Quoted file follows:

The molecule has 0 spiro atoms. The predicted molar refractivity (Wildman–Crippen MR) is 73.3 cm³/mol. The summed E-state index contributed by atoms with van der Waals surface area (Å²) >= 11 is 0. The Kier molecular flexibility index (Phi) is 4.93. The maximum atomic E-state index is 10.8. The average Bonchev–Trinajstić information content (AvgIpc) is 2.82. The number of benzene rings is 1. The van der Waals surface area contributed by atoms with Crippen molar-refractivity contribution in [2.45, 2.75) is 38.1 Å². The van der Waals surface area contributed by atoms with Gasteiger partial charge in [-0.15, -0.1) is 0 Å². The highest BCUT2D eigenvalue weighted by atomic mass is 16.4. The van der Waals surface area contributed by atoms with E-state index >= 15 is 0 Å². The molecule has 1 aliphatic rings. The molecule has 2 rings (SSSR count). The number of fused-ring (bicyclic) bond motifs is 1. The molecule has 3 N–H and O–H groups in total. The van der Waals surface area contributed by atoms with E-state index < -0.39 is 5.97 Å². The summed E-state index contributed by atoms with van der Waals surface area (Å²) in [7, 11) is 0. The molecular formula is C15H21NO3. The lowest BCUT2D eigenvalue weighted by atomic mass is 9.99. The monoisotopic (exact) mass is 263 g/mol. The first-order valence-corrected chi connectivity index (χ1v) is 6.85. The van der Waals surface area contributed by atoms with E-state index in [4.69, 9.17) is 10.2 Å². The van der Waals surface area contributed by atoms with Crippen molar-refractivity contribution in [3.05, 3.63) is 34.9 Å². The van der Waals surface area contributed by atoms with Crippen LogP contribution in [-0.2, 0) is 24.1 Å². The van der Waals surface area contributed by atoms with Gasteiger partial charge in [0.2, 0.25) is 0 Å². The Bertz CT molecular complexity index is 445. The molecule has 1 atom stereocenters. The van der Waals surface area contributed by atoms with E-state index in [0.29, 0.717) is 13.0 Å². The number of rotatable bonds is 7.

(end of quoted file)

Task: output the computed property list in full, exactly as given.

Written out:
The molecule has 0 spiro atoms. The predicted molar refractivity (Wildman–Crippen MR) is 73.3 cm³/mol. The summed E-state index contributed by atoms with van der Waals surface area (Å²) >= 11 is 0. The Kier molecular flexibility index (Phi) is 4.93. The maximum atomic E-state index is 10.8. The average Bonchev–Trinajstić information content (AvgIpc) is 2.82. The number of benzene rings is 1. The van der Waals surface area contributed by atoms with Crippen molar-refractivity contribution in [2.45, 2.75) is 38.1 Å². The van der Waals surface area contributed by atoms with Gasteiger partial charge in [-0.15, -0.1) is 0 Å². The highest BCUT2D eigenvalue weighted by atomic mass is 16.4. The van der Waals surface area contributed by atoms with E-state index >= 15 is 0 Å². The molecule has 1 aliphatic rings. The molecule has 2 rings (SSSR count). The number of fused-ring (bicyclic) bond motifs is 1. The molecule has 3 N–H and O–H groups in total. The van der Waals surface area contributed by atoms with E-state index < -0.39 is 5.97 Å². The summed E-state index contributed by atoms with van der Waals surface area (Å²) in [7, 11) is 0. The molecular formula is C15H21NO3. The lowest BCUT2D eigenvalue weighted by atomic mass is 9.99. The monoisotopic (exact) mass is 263 g/mol. The first-order valence-corrected chi connectivity index (χ1v) is 6.85. The van der Waals surface area contributed by atoms with E-state index in [4.69, 9.17) is 10.2 Å². The van der Waals surface area contributed by atoms with Crippen molar-refractivity contribution in [3.05, 3.63) is 34.9 Å². The van der Waals surface area contributed by atoms with Crippen LogP contribution in [-0.2, 0) is 24.1 Å². The van der Waals surface area contributed by atoms with Gasteiger partial charge in [0.2, 0.25) is 0 Å². The Bertz CT molecular complexity index is 445. The molecule has 1 atom stereocenters. The van der Waals surface area contributed by atoms with E-state index in [0.29, 0.717) is 13.0 Å². The number of rotatable bonds is 7.